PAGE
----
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How I Stopped Feeling Guilty About Eating

Op-ed

TW: brief mentions of eating-disorder-like behavior. If you or someone you know is struggling, please reach out and receive help.

Growing up, there were rarely moments where I felt truly beautiful. I remember the constant dread of having to go shopping because it meant having to look at my body in the dressing room mirror. I was self-conscious in anything from jeans to swimwear, and I hated the way that everyone else seemed to fit in their skin, while mine hung on my frame, never quite right. For years, I made up excuses to avoid eating. I went through obsessive phases of working out, "mindful eating", and skipping meals. While many of my intrusive thoughts and insecurities linger with me, I can now say that I cannot imagine my life without food. I enjoy eating because I don't need to deserve a reason to nourish my body. I eat what makes me feel good, and I feel the best I ever have. Here is a bit more about my journey of self-acceptance and building a better relationship with food.

As a young girl, I was raised learning that I should aspire to have the body of an American girl, to cross my legs under the table, and finish everything on my plate. In my culture, the greatest way to show respect towards a person is to show appreciation for the food they made you. Food was a form of care. If I was sick, I was spoon-fed bowls of my Baba's turnip soup, and on birthdays, I happily cleared the bottoms of beef noodle soup bowls, slurping as loudly as I could.

I was always on the heavier side as a kid, but back then I didn't notice nor did I care about my multiple chins, growing cellulite, or the fact that my thighs spread like gelatin unlike the legs of my fellow peers. The first time this was pointed out to me, I was shocked. I had never thought of it as a bad thing, but once a boy in my fifth-grade class wrinkled his nose and called my thigh fat gross, I immediately started to hate it. It was crazy how quickly I started to take other comments to heart as well, especially the ones from family. The casual comparisons of my weight or body to my sister's or my younger self, slipped in haphazardly by females in my family, still eat away at my self-confidence, though I try my hardest to not let it act as a setback after how long it has taken me to get here in my journey of self-acceptance.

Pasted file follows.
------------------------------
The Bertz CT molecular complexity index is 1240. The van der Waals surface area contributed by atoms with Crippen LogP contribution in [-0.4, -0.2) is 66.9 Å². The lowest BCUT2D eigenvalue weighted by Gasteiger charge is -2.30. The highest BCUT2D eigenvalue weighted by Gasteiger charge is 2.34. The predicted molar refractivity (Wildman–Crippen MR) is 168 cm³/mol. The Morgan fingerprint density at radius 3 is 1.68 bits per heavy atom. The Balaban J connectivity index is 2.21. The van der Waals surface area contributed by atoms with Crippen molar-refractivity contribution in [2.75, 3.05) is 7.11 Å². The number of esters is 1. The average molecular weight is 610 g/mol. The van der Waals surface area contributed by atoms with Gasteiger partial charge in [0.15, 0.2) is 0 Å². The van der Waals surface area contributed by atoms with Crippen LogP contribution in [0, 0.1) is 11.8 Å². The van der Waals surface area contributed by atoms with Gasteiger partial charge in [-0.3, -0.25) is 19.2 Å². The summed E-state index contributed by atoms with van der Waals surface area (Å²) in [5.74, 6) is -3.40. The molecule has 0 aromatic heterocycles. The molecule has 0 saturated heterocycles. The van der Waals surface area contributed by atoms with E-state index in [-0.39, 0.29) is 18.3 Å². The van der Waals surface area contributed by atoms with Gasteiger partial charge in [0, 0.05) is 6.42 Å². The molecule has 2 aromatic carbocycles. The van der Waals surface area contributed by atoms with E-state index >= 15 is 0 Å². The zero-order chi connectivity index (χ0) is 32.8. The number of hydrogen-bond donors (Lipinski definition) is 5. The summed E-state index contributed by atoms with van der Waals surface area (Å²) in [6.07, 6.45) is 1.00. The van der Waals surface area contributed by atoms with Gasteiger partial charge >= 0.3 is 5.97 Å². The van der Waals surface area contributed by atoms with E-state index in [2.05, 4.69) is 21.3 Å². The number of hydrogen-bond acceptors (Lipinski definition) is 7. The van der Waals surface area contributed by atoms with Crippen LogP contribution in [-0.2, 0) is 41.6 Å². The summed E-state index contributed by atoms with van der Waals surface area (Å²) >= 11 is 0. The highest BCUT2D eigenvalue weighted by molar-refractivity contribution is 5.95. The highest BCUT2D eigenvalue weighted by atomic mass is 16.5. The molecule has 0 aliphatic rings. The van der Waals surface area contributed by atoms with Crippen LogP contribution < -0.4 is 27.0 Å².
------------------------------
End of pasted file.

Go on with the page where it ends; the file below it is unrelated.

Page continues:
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Around the summer between 6th and 7th grade, I went vegan. While at the time, I was convinced that I was doing it solely because my favorite cow from a nearby farm had died, I realize now that the self-deception was extremely detrimental towards my mental health. Even if I did not understand it then, going vegan was a subtle, socially acceptable way for me to skip meals. Veganism is pretty common and is a great way to protest the environmental downsides of the food industry and the cruelty that animals are faced with if it is done in a healthy manner, which in my case, it was not. I held myself to such strict rules and would feel so betrayed if I broke them. It got to the point where I was doing the Chloe Ting abs challenge twice a day, jogging for an hour, and running on nothing but a salad at noon, and an awful-tasting protein bar washed down with water. It got to the point where I started to enjoy the feeling of drinking water on an empty stomach, or where I rationed the number of pomegranate seeds I ate. I had no idea that I was counting calories so frequently that it became habitual, or that this was not actually good for my wellbeing, metabolism, or growth.